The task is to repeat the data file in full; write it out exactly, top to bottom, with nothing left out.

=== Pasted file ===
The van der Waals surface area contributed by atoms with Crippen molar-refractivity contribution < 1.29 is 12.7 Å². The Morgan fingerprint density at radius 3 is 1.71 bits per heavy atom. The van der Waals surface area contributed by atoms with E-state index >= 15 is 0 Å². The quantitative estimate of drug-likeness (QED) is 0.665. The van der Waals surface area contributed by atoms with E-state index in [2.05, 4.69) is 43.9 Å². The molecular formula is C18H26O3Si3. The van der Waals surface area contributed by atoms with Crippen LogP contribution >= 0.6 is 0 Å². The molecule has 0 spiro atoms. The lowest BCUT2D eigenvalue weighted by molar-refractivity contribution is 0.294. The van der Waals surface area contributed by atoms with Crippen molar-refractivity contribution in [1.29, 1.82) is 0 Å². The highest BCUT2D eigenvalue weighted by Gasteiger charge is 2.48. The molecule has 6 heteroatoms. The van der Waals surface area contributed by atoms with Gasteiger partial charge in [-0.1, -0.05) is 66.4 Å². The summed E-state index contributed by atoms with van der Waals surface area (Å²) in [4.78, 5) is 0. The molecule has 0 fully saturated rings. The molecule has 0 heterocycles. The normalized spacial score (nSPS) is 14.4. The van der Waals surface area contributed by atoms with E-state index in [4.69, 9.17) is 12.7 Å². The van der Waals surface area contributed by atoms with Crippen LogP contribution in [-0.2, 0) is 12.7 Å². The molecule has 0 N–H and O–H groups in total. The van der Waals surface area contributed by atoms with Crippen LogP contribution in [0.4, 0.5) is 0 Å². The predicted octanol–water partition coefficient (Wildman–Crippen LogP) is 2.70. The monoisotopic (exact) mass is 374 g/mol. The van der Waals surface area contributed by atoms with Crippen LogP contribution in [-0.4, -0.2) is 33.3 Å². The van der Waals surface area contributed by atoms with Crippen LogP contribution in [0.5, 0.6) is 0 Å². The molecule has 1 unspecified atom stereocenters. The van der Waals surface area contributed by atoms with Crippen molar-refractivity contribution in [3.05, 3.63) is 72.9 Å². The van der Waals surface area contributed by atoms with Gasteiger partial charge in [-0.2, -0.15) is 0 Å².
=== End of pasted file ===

The van der Waals surface area contributed by atoms with Crippen molar-refractivity contribution < 1.29 is 12.7 Å². The Morgan fingerprint density at radius 3 is 1.71 bits per heavy atom. The van der Waals surface area contributed by atoms with E-state index >= 15 is 0 Å². The quantitative estimate of drug-likeness (QED) is 0.665. The van der Waals surface area contributed by atoms with E-state index in [2.05, 4.69) is 43.9 Å². The molecular formula is C18H26O3Si3. The van der Waals surface area contributed by atoms with Crippen LogP contribution >= 0.6 is 0 Å². The molecule has 0 spiro atoms. The lowest BCUT2D eigenvalue weighted by molar-refractivity contribution is 0.294. The van der Waals surface area contributed by atoms with Crippen molar-refractivity contribution in [1.29, 1.82) is 0 Å². The highest BCUT2D eigenvalue weighted by Gasteiger charge is 2.48. The molecule has 6 heteroatoms. The van der Waals surface area contributed by atoms with Gasteiger partial charge in [-0.1, -0.05) is 66.4 Å². The summed E-state index contributed by atoms with van der Waals surface area (Å²) in [4.78, 5) is 0. The molecule has 0 fully saturated rings. The molecule has 0 heterocycles. The normalized spacial score (nSPS) is 14.4. The van der Waals surface area contributed by atoms with E-state index in [4.69, 9.17) is 12.7 Å². The van der Waals surface area contributed by atoms with Crippen LogP contribution in [-0.2, 0) is 12.7 Å². The molecule has 0 N–H and O–H groups in total. The van der Waals surface area contributed by atoms with Crippen LogP contribution in [0.4, 0.5) is 0 Å². The predicted octanol–water partition coefficient (Wildman–Crippen LogP) is 2.70. The monoisotopic (exact) mass is 374 g/mol. The van der Waals surface area contributed by atoms with Crippen LogP contribution in [-0.4, -0.2) is 33.3 Å². The van der Waals surface area contributed by atoms with Crippen LogP contribution in [0.5, 0.6) is 0 Å². The molecule has 1 unspecified atom stereocenters. The van der Waals surface area contributed by atoms with Crippen molar-refractivity contribution in [3.05, 3.63) is 72.9 Å². The van der Waals surface area contributed by atoms with Gasteiger partial charge in [-0.2, -0.15) is 0 Å².